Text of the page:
The Wal-Mart workers who demonstrated across the country yesterday, building on momentum from last week’s fast-food strikes, may be making symbolic progress. But experts say their biggest roadblock to getting higher wages and better benefits lies in Friday’s jobs report.
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The U.S. economy added 169,000 jobs in August, fewer than expected, while the unemployment rate fell to 7.3%. With jobs scarce, Wal-Mart (NYSE:WMT) knows that while it may take a metaphorical black eye in the media, plenty of workers would gladly take the place of those demonstrating and walking out, says Georgetown professor of public policy Harry Holzer.
“The company probably doesn’t like bad press, and they may be tempted to raise wages a bit,” Holzer says. “But their economic model has served them well, and they don’t really deviate from it. They also know how easy it is to replace workers.”
The demonstrators, led by union-backed organization OUR Wal-Mart, are pushing for affordable health-care, the right to unionize and for a $15 federal minimum wage. But Holzer also adds that Congress will not be moving to hike the current federal minimum wage from $7.25 to $15 anytime soon. And if Wal-Mart’s recent actions in Washington, D.C., scrapping plans for six new stores in light of a living wage bill being passed, are any indication, the company isn’t thrilled by government dictating what it should be paying workers.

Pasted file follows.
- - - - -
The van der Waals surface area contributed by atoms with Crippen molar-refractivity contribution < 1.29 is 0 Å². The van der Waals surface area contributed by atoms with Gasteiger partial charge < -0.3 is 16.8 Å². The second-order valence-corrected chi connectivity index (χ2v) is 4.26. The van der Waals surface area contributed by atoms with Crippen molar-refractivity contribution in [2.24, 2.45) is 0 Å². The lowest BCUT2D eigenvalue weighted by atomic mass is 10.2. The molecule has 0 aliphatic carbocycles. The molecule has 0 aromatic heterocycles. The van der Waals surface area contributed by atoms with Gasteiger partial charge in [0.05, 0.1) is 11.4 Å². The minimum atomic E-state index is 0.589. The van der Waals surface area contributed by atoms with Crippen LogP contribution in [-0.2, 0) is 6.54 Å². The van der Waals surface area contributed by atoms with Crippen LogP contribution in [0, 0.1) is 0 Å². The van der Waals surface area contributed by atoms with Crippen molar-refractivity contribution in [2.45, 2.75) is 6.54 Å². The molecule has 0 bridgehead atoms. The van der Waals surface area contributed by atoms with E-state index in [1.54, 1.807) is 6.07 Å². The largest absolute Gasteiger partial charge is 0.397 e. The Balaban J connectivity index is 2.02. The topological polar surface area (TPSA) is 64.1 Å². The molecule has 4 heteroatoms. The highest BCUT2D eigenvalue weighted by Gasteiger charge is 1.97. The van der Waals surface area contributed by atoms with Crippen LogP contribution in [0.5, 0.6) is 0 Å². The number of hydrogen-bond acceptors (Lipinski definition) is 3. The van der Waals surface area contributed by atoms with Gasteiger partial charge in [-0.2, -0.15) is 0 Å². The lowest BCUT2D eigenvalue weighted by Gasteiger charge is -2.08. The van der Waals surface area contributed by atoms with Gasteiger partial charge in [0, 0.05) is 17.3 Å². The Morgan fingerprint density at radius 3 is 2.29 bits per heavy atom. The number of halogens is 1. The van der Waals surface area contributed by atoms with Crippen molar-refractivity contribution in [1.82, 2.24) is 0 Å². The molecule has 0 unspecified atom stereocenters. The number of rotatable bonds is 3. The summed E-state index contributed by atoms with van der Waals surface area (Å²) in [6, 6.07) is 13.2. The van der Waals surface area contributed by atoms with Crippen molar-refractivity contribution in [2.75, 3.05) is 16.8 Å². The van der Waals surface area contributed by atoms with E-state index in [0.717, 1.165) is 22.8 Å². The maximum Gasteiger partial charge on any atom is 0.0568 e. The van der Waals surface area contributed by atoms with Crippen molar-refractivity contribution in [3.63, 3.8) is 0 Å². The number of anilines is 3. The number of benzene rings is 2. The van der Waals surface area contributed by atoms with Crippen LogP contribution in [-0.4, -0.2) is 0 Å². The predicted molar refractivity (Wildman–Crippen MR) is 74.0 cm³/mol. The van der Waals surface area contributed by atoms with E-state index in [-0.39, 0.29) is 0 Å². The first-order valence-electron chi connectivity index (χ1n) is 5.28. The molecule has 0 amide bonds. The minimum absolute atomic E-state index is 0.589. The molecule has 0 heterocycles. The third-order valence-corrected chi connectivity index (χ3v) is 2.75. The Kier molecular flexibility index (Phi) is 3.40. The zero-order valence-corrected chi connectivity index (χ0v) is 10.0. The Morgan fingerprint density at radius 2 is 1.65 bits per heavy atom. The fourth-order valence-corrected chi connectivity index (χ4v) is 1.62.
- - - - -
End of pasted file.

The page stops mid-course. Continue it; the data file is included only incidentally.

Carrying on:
“They viewed this as a real slap in the face,” Holzer says of the D.C. bill, which still awaits mayoral signature for implementation. “This action is different than the demonstrations, but if a local or state government comes in to push the company to pay more, right on the verge of them opening six new stores, they may pare back that decision, and discourage other localities from doing the same thing.”
The numbers vary, but thousands participated in the strikes, Holzer says. Wal-Mart maintains that only 50 were its actual employees. The retail giant told FOXBusiness that its workers do make $25,000 annually and do receive benefits, and that these protests are “a handful of union-orchestrated media stunts, made of up of primarily union members and activists.” These workers are also taking a gamble in demonstrating, as they are not union-repped, and they can be fired for their actions.
And it’s unlikely they will get the right to unionize, says Pamela Villarreal, National Center for Policy Analysis senior fellow.
“There are plenty of people that will be willing to work for Wal-Mart,” Villarreal says. “If these workers don’t want to work for $10.50 an hour, there are plenty of young, lower-skilled workers willing to step up to the plate. With such a high unemployment rate, it’s difficult for these workers to get what they want.”
Holzer says these workers may be closer to getting what they want come 2015, when a new Congress is in place, despite calls from the White House and more recently, Sen. Barbara Boxer (D-CA), for a $10 federal minimum wage.
“Part of what these protestors are getting is publicity for the issue of wage inequality in the U.S., compared to almost every other industrial country in the world,” he says. “With that, the country becomes more aware of the dramatic wage inequality. But, it’s an employers’ market—it is not that hard to find new workers.”